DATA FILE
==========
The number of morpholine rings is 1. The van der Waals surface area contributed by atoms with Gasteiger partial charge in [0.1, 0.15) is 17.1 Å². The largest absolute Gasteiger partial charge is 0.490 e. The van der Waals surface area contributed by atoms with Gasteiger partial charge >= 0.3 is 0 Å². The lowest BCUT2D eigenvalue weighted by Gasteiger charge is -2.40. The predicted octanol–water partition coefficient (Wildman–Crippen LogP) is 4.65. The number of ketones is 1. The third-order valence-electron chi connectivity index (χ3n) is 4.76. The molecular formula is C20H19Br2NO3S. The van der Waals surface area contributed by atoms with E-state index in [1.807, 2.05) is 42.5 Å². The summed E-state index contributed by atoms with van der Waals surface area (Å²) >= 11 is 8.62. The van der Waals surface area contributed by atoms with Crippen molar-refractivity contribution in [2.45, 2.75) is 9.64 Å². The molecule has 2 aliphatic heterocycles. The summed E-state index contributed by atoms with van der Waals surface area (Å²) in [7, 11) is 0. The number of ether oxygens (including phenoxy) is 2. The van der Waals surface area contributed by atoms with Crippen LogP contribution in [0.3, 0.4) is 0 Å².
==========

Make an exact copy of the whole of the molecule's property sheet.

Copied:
The number of morpholine rings is 1. The van der Waals surface area contributed by atoms with Gasteiger partial charge in [0.1, 0.15) is 17.1 Å². The largest absolute Gasteiger partial charge is 0.490 e. The van der Waals surface area contributed by atoms with Gasteiger partial charge >= 0.3 is 0 Å². The lowest BCUT2D eigenvalue weighted by Gasteiger charge is -2.40. The predicted octanol–water partition coefficient (Wildman–Crippen LogP) is 4.65. The number of ketones is 1. The third-order valence-electron chi connectivity index (χ3n) is 4.76. The molecular formula is C20H19Br2NO3S. The van der Waals surface area contributed by atoms with E-state index in [1.807, 2.05) is 42.5 Å². The summed E-state index contributed by atoms with van der Waals surface area (Å²) >= 11 is 8.62. The van der Waals surface area contributed by atoms with Crippen molar-refractivity contribution in [2.45, 2.75) is 9.64 Å². The molecule has 2 aliphatic heterocycles. The summed E-state index contributed by atoms with van der Waals surface area (Å²) in [7, 11) is 0. The number of ether oxygens (including phenoxy) is 2. The van der Waals surface area contributed by atoms with Crippen LogP contribution in [0.3, 0.4) is 0 Å².